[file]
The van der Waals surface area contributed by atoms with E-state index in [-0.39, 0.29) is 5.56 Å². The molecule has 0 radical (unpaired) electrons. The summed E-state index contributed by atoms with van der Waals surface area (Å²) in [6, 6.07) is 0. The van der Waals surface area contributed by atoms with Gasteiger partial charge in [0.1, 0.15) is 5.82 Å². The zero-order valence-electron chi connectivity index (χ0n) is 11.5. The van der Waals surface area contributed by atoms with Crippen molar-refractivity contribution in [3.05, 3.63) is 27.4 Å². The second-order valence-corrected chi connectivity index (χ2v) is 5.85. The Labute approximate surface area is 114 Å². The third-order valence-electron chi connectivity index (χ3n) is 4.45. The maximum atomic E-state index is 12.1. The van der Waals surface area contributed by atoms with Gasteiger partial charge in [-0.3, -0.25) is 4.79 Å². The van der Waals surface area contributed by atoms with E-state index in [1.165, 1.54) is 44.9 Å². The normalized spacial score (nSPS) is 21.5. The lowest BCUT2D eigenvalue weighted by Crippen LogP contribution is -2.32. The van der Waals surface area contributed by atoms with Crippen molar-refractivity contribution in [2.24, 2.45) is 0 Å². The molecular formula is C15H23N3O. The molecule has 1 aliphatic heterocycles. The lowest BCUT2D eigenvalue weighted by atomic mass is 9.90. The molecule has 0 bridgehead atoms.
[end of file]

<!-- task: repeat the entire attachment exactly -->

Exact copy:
The van der Waals surface area contributed by atoms with E-state index in [-0.39, 0.29) is 5.56 Å². The molecule has 0 radical (unpaired) electrons. The summed E-state index contributed by atoms with van der Waals surface area (Å²) in [6, 6.07) is 0. The van der Waals surface area contributed by atoms with Gasteiger partial charge in [0.1, 0.15) is 5.82 Å². The zero-order valence-electron chi connectivity index (χ0n) is 11.5. The van der Waals surface area contributed by atoms with Crippen molar-refractivity contribution in [3.05, 3.63) is 27.4 Å². The second-order valence-corrected chi connectivity index (χ2v) is 5.85. The Labute approximate surface area is 114 Å². The third-order valence-electron chi connectivity index (χ3n) is 4.45. The maximum atomic E-state index is 12.1. The van der Waals surface area contributed by atoms with Gasteiger partial charge in [-0.3, -0.25) is 4.79 Å². The van der Waals surface area contributed by atoms with E-state index in [1.165, 1.54) is 44.9 Å². The normalized spacial score (nSPS) is 21.5. The lowest BCUT2D eigenvalue weighted by Crippen LogP contribution is -2.32. The van der Waals surface area contributed by atoms with Crippen molar-refractivity contribution in [2.24, 2.45) is 0 Å². The molecular formula is C15H23N3O. The molecule has 1 aliphatic heterocycles. The lowest BCUT2D eigenvalue weighted by atomic mass is 9.90. The molecule has 0 bridgehead atoms.